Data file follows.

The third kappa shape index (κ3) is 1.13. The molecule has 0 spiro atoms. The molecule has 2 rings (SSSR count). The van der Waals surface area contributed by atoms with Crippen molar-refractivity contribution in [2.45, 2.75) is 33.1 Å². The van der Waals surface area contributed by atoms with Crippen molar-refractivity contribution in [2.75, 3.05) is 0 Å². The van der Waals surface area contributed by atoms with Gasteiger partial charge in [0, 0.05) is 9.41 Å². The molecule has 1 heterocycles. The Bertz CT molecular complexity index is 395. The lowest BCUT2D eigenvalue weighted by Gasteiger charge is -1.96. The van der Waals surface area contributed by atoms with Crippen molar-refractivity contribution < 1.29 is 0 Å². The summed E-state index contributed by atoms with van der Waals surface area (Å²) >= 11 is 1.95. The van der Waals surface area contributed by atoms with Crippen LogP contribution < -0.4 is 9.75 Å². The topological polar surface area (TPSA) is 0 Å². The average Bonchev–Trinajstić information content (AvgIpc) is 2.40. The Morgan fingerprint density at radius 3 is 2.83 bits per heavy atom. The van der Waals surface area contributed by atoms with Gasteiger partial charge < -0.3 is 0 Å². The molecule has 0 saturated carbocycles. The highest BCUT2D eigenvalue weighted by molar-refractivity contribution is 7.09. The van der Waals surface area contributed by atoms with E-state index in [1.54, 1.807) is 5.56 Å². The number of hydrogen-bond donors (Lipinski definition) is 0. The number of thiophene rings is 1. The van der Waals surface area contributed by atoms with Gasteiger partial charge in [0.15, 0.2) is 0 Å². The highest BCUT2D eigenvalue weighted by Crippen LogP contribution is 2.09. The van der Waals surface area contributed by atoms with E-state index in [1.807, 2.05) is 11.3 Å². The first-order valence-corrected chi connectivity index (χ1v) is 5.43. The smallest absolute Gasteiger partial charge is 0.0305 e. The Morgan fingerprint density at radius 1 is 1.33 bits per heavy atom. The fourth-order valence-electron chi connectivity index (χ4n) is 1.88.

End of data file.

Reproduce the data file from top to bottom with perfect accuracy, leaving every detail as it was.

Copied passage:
The third kappa shape index (κ3) is 1.13. The molecule has 0 spiro atoms. The molecule has 2 rings (SSSR count). The van der Waals surface area contributed by atoms with Crippen molar-refractivity contribution in [2.45, 2.75) is 33.1 Å². The van der Waals surface area contributed by atoms with Crippen molar-refractivity contribution in [2.75, 3.05) is 0 Å². The van der Waals surface area contributed by atoms with Gasteiger partial charge in [0, 0.05) is 9.41 Å². The molecule has 1 heterocycles. The Bertz CT molecular complexity index is 395. The lowest BCUT2D eigenvalue weighted by Gasteiger charge is -1.96. The van der Waals surface area contributed by atoms with Crippen molar-refractivity contribution < 1.29 is 0 Å². The summed E-state index contributed by atoms with van der Waals surface area (Å²) >= 11 is 1.95. The van der Waals surface area contributed by atoms with Crippen LogP contribution < -0.4 is 9.75 Å². The topological polar surface area (TPSA) is 0 Å². The average Bonchev–Trinajstić information content (AvgIpc) is 2.40. The Morgan fingerprint density at radius 3 is 2.83 bits per heavy atom. The van der Waals surface area contributed by atoms with Gasteiger partial charge < -0.3 is 0 Å². The molecule has 0 saturated carbocycles. The highest BCUT2D eigenvalue weighted by molar-refractivity contribution is 7.09. The van der Waals surface area contributed by atoms with E-state index in [1.54, 1.807) is 5.56 Å². The number of hydrogen-bond donors (Lipinski definition) is 0. The number of thiophene rings is 1. The van der Waals surface area contributed by atoms with Gasteiger partial charge in [0.15, 0.2) is 0 Å². The highest BCUT2D eigenvalue weighted by Crippen LogP contribution is 2.09. The van der Waals surface area contributed by atoms with E-state index in [1.807, 2.05) is 11.3 Å². The first-order valence-corrected chi connectivity index (χ1v) is 5.43. The smallest absolute Gasteiger partial charge is 0.0305 e. The Morgan fingerprint density at radius 1 is 1.33 bits per heavy atom. The fourth-order valence-electron chi connectivity index (χ4n) is 1.88.